In Britain, the NHS Future Forum issued a report calling on the medical establishment to carry the banner of public health: “every contact must count as an opportunity to maintain and, where possible, improve their mental and physical health and wellbeing.” To realize this goal conversations about preventive health may need to extend into new arenas: dentists could talk to patients about smoking, and nurse visitors could talk to new mothers about mental health care such as anxiety management.
The Lancet editors oppose this policy:
The average GP consultation time is 11.7 minutes in the UK. So, if a patient comes in with stomach pain, for example, a GP would have just over 10 minutes to encourage and let the patient talk, listen, establish a good relationship, communicate effectively, and make an accurate diagnosis. Lecturing the patient on their lifestyle choices during this time is likely to appear rushed and inappropriate, especially if doctors see the task as a box-ticking exercise. There is a high risk that such an approach will leave the patient feeling frustrated, resentful, and reluctant to return.
At least three claims motivate the Lancet editors:
- Physicians will likely feel undermined by an external mandate to counsel patients about their health behaviors.
- Patients will resent or resist health behavior messages that come from health providers.
- There are other strategies that are less intrusive and more effective outside of the medical realm.
Each of these claims is at least debatable.
In the United States context – as in Britain – encounters between doctors and patients are typically less than 15 minutes. This is, indeed, a very brief window to have a meaningful conversation about lifestyles or to engage in adequate counseling about tobacco, alcohol, or mental health. Nevertheless, we know that such counseling is taking place already (albeit on a limited and scattered basis). For example, 2/3 of all visits in primary care for adults include tobacco screening (although there are substantial racial and insurance disparities). Why is tobacco screening now a part of most visits with providers? Undoubtedly, many physicians realize that tobacco use is part of the overall assessment of patient health, and screen for tobacco use in order to help their patients become healthier. Beyond screening, the real breakdown is in helping patients to change their behaviors. To get to this point will require systems of care that make transitions to smoking cessation, drug treatment, and mental health more seamless, and feed this information back into primary care to improve future treatment.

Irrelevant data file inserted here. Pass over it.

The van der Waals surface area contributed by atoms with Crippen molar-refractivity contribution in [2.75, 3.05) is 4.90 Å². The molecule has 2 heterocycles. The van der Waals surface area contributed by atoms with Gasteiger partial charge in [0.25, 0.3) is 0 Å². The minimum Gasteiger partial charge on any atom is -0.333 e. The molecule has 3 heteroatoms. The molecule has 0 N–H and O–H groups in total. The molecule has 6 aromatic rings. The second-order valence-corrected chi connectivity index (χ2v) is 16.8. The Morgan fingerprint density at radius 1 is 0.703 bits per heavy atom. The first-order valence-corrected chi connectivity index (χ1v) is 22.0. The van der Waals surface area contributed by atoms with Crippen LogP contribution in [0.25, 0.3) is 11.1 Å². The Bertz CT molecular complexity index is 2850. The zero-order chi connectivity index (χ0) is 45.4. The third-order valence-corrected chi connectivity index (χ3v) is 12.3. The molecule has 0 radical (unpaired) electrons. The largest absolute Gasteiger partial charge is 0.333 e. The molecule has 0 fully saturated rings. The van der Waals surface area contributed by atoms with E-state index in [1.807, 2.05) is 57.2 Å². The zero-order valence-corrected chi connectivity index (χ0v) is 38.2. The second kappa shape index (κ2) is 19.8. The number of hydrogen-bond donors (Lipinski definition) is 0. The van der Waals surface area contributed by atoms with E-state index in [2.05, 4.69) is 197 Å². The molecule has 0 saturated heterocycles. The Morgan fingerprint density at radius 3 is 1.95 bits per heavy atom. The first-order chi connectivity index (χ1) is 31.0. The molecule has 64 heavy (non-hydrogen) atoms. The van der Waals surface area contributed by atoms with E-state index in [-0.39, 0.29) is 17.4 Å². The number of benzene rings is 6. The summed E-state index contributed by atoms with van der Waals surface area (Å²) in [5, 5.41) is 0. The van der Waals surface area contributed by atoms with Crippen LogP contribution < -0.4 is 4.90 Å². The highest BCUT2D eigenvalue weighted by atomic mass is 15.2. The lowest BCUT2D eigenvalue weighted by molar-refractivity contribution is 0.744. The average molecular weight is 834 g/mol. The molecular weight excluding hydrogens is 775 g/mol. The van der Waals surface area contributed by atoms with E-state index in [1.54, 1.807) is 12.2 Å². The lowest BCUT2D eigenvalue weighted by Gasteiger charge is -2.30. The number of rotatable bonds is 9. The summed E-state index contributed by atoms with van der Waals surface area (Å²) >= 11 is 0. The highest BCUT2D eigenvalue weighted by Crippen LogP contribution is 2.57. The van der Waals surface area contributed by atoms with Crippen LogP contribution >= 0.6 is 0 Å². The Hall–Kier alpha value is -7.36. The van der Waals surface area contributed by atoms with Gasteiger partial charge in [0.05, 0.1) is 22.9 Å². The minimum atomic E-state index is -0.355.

Will patients resent their providers bringing up health behaviors in the office visit? I imagine some patients will, since many people believe that questions about their personal behaviors are intrusive and harassing. Others, however, appreciate the opportunity to learn about how to make themselves healthier. Even if the initial conversation is bumpy, physicians can gain much by opening up a line of communication that will allow the topic to be revisited in the future. More broadly, physicians are at the front lines of communication with patients, and are able to lower the stigma of talking about health behaviors by presenting topics in a frank and honest light. Talking about safe sex, for example, is embarrassing for teens, but communication with professional is improving on this topic over time and this is beneficial from a public health standpoint that young people receive accurate information.
Finally, should we leave public health promotion to other arenas? Here is what the Lancet editors say: “Effective, evidenced-based public health measures do not include nudging people into healthy behaviours or getting NHS staff to lecture patients on healthy lifestyles. They include measures such as raising taxes on cigarettes, alcohol, fatty foods, and sugary drinks, reducing junk food and drink advertising to children, and restricting hours on sale of alcoholic drinks.” This strikes me as a false dilemma. First, pairing health promotion through “nudging” in the physicians office with large-scale policy changes is likely to create a positive policy interaction. Smoking is once again an informative example where the public was steered away from cigarettes in the store and informed about the consequences of smoking from their medical providers. The editors are right to argue that we should be guided by evidence-based strategies, but the science of communicating with patients effectively is still a work in progress. Not all strategies will work, but the medical community should pay careful attention to messages that work well and train (in medical school and continuing education) to be the messengers of positive health behaviors.